Bellissimo Resort and Casino Super Spy Davis Way has three problems: She’s desperate to change her marital status, she has a new boss who speaks in hashtags, and Bianca Sanders has confiscated her clothes. All of which bring on a headache hot enough to spark a fire. Solving her problems means stealing a car. From a dingbat lawyer.

Bellissimo Resort and Casino Super Spy Davis Way has three goals: Keep the Sanders family out of prison, regain her footing in her relationship, and find the genius who wrote the software for futureGaming. One of which, the manhunt one, is iffy. Because when Alabama hides someone, they hide them good.

DOUBLE STRIKE. A VIP invitation to an extraordinary high-stakes gaming event, as thieves, feds, dance instructors, shady bankers, kidnappers, and gold waiters go all in.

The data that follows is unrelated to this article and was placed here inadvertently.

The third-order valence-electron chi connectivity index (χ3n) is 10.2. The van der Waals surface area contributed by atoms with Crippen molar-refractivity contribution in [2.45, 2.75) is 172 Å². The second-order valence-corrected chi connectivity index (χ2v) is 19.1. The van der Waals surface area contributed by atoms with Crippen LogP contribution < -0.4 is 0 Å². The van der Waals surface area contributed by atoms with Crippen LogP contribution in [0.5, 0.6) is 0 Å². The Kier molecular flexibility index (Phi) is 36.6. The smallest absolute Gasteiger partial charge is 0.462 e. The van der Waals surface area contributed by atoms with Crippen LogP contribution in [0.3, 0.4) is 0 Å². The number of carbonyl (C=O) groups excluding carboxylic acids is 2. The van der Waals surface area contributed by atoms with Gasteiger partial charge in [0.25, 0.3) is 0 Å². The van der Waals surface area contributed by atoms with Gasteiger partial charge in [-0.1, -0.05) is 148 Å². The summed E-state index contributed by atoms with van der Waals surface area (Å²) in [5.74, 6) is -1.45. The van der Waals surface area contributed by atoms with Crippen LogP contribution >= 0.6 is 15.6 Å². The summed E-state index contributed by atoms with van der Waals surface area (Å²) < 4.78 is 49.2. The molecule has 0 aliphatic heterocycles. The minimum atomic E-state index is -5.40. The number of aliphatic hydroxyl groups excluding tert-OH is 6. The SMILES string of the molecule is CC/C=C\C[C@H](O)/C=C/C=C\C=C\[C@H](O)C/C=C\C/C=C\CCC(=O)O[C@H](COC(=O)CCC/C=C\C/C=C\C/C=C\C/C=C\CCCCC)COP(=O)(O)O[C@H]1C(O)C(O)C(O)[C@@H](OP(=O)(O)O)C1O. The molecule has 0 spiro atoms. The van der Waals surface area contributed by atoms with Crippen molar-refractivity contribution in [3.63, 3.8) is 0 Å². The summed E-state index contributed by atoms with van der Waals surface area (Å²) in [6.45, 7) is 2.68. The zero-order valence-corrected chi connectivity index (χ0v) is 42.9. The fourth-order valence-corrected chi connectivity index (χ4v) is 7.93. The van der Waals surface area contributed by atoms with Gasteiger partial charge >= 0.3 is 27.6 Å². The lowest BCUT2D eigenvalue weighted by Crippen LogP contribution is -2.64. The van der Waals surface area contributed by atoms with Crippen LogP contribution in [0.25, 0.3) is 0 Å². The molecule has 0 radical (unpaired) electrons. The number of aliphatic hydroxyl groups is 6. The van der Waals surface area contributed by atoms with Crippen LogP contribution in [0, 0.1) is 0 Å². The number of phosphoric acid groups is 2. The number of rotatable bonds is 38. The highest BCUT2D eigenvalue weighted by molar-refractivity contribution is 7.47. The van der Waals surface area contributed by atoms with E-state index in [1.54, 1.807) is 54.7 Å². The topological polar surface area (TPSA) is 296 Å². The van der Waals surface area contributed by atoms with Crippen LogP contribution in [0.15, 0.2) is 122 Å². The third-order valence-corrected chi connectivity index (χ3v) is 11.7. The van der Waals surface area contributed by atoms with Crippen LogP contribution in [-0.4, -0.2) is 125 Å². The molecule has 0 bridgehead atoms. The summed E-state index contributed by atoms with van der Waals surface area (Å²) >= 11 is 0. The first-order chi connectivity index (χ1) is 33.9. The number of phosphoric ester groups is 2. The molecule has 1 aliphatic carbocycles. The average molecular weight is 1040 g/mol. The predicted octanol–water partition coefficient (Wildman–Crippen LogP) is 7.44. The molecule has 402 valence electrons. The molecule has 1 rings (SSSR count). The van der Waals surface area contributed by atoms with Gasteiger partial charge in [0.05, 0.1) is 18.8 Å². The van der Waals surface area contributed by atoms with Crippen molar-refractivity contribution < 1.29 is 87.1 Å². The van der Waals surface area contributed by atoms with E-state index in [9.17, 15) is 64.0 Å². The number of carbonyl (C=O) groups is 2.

For a review of Double Strike visit Building Bookshelves here. But today Gretchen stopped by for a quick 5Ws. Thanks for stopping by Gretchen!

Who
Who are your favorite authors?

Carolyn Keene, Lawrence Sanders, Carl Hiaasen, and Janet Evanovich.GretchenArcher

What
What games do you play when you visit casinos?

Every single one. I start in one corner and work my way around, up and down the aisles, and when I get to the opposite corner I turn around and play every game again. Backwards. (#gamblingproblem) No, seriously, I love slot machines. I do. The bells, the dings, the whistles, the lights. My favorite slot machines have bonus rounds, like Top Dollar and Pinball. I don’t play blackjack or poker (Zzzzzzz), or craps (I don’t understand craps), or baccarat (I truly have no idea what’s going on there), or roulette, a simple game, but…why? Slot machines. The only action in a casino where you can be down to your last dollar, then thirty seconds later, up $8,000.